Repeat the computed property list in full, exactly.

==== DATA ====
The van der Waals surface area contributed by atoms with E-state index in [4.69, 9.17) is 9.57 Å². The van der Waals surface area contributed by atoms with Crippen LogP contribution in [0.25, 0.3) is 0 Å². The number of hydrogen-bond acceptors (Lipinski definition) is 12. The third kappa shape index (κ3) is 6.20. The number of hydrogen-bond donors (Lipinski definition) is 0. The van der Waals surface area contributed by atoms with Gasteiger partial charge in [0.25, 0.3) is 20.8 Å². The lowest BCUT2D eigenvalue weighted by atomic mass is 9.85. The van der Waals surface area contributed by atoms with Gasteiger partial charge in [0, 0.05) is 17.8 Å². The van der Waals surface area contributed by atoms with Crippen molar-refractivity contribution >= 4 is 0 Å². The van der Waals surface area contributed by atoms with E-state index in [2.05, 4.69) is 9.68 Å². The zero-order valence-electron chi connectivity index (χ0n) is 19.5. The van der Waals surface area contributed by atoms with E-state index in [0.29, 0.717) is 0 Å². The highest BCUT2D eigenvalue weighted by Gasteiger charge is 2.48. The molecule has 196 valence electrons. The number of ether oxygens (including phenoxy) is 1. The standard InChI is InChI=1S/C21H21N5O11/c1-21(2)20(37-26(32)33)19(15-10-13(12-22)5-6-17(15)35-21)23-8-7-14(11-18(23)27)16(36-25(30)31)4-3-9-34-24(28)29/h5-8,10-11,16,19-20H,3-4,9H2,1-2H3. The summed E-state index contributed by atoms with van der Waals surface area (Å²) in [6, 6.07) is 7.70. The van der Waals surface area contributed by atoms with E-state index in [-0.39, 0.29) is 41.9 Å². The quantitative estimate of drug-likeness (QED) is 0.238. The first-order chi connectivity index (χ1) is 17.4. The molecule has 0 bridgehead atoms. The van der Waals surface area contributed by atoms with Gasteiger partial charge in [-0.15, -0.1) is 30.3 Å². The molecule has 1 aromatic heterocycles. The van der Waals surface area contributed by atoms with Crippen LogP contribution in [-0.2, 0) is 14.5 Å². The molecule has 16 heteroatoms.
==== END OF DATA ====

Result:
The van der Waals surface area contributed by atoms with E-state index in [4.69, 9.17) is 9.57 Å². The van der Waals surface area contributed by atoms with Crippen LogP contribution in [0.25, 0.3) is 0 Å². The number of hydrogen-bond acceptors (Lipinski definition) is 12. The third kappa shape index (κ3) is 6.20. The number of hydrogen-bond donors (Lipinski definition) is 0. The van der Waals surface area contributed by atoms with Gasteiger partial charge in [0.25, 0.3) is 20.8 Å². The lowest BCUT2D eigenvalue weighted by atomic mass is 9.85. The van der Waals surface area contributed by atoms with Gasteiger partial charge in [0, 0.05) is 17.8 Å². The van der Waals surface area contributed by atoms with Crippen molar-refractivity contribution >= 4 is 0 Å². The van der Waals surface area contributed by atoms with E-state index in [2.05, 4.69) is 9.68 Å². The zero-order valence-electron chi connectivity index (χ0n) is 19.5. The van der Waals surface area contributed by atoms with E-state index in [0.29, 0.717) is 0 Å². The highest BCUT2D eigenvalue weighted by Gasteiger charge is 2.48. The molecule has 196 valence electrons. The number of ether oxygens (including phenoxy) is 1. The standard InChI is InChI=1S/C21H21N5O11/c1-21(2)20(37-26(32)33)19(15-10-13(12-22)5-6-17(15)35-21)23-8-7-14(11-18(23)27)16(36-25(30)31)4-3-9-34-24(28)29/h5-8,10-11,16,19-20H,3-4,9H2,1-2H3. The summed E-state index contributed by atoms with van der Waals surface area (Å²) in [6, 6.07) is 7.70. The van der Waals surface area contributed by atoms with E-state index in [-0.39, 0.29) is 41.9 Å². The quantitative estimate of drug-likeness (QED) is 0.238. The first-order chi connectivity index (χ1) is 17.4. The molecule has 0 bridgehead atoms. The van der Waals surface area contributed by atoms with Gasteiger partial charge in [-0.15, -0.1) is 30.3 Å². The molecule has 1 aromatic heterocycles. The van der Waals surface area contributed by atoms with Crippen LogP contribution in [-0.2, 0) is 14.5 Å². The molecule has 16 heteroatoms.